Detecting Long-term Changes in Forage Fish Populations in Prince William Sound, Alaska

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Forage fish are small pelagic schooling fish that play a key role in transferring energy between plankton and top marine predators. Many seabirds, marine mammals, and commercial fish species depend on forage fish to grow and survive.

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Project Overview

Top to bottom: Pacific capelin, Pacific herring, Pacific sand lance, and juvenile walleye pollock

Key forage fish in Alaska (from top to bottom): Pacific capelin, Pacific herring, Pacific sand lance, and juvenile walleye pollock. Cook Inlet, Alaska.
(Credit: Mayumi Arimitsu, USGS. Public domain.)

As part of the Gulf Watch Alaska long-term ecological monitoring program, we are collecting data on forage fish abundance and condition in order to better understand how the abundance and nutritional quality of key prey species changes over time. This information is helpful for understanding predator-prey interactions, especially in light of recent seabird die-offs in Alaska.


Why are we studying forage fish?

Forage fish are the link between plankton and predators. In this way they are a key to healthy marine bird populations. As the U.S. Department of Interior (DOI) has Trust responsibility for monitoring and conservation of all seabirds, our studies on forage fish and impacts of environmental change on seabird prey populations are vital to our research role in USGS and DOI.

Where are we working?

Northern Gulf of Alaska, including Prince William Sound, Cook Inlet, and the continental shelf region.

How do we monitor forage fish?

Since we define forage fish as a group of species that play a functional role in ecosystems, and because each species has a different seasonality and habitat due to differing life history strategies, we use a variety of methods to count, catch, and measure forage fish populations. For example:

Black-legged Kittiwakes diving into the water to catch small fish in Cook Inlet, Alaska

Black-legged Kittiwakes foraging for fish in Cook Inlet, Alaska.
(Credit: Sarah Schoen, USGS. Public domain.)

  • Collect forage fish in seabird diets: Seabird diets provide some of the longest timeseries data on forage fish in the Northern Gulf of Alaska. Middleton Island is located at the continental shelf break in the Gulf of Alaska. Seabirds catch their food in the ocean around their colony and bring it back to their nests, making it easy to collect information on their food.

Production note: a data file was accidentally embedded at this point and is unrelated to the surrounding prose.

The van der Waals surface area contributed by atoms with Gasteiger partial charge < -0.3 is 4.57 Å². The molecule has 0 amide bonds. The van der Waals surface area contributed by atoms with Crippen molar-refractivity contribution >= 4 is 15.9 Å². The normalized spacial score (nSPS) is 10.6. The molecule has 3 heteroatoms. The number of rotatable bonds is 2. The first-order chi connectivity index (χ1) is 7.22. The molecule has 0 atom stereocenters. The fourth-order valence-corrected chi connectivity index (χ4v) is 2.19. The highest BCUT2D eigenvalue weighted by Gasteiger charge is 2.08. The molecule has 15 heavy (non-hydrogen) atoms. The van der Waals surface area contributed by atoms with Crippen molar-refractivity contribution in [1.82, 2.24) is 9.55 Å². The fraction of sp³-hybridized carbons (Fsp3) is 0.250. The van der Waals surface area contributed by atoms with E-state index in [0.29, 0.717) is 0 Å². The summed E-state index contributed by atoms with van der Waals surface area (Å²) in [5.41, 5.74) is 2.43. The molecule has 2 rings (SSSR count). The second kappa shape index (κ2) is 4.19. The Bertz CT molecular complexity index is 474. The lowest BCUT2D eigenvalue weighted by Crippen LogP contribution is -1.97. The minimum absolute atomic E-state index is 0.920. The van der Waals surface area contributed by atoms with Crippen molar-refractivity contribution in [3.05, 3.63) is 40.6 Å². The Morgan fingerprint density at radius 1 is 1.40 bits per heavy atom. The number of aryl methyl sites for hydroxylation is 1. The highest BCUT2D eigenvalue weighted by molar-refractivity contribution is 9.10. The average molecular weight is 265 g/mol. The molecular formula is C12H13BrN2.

• Sample fish from a boat during aerial surveys: We sample forage fish that are surveyed by airplanes in coastal areas of Prince William Sound. Skilled observers in the plane have a better view than we do in the boat and they can direct us to the fish schools so we can find them more easily.
  • Measure fish density in the water column with hydroacoustics: From our research vessel USGS R/V Alaskan Gyre we conduct acoustic-trawl surveys in summer and fall. This method uses sonar technology that transmits and recieves sound in the water. When we find acoustic fish sign in the water column we send a net down to the correct depth to identify the fish species and size.
  • Sample forage fish habitat: We also collect information on the type of habitat forage fish occur in by measuring ocean temperature, salinity, turbidity, light availability, nutrients, phytoplankton, and the abundance of zooplankton (forage fish food) in the water.
Scientist lowering CTD equipment into the water

Mayumi Arimitsu lowering the CTD equipment into the water.
(Public domain.)


WhaleFest 2019 Podcast

To learn more, listen to USGS Research Ecologist Mayumi Arimitsu's interview for a podcast about whale prey, forage fish, and seabird die-offs. Arimitsu talked about research on changes in forage fish populations that were first signaled by large die-offs of seabirds during the 2014-2016 North Pacific marine heatwave – aka “The Blob.”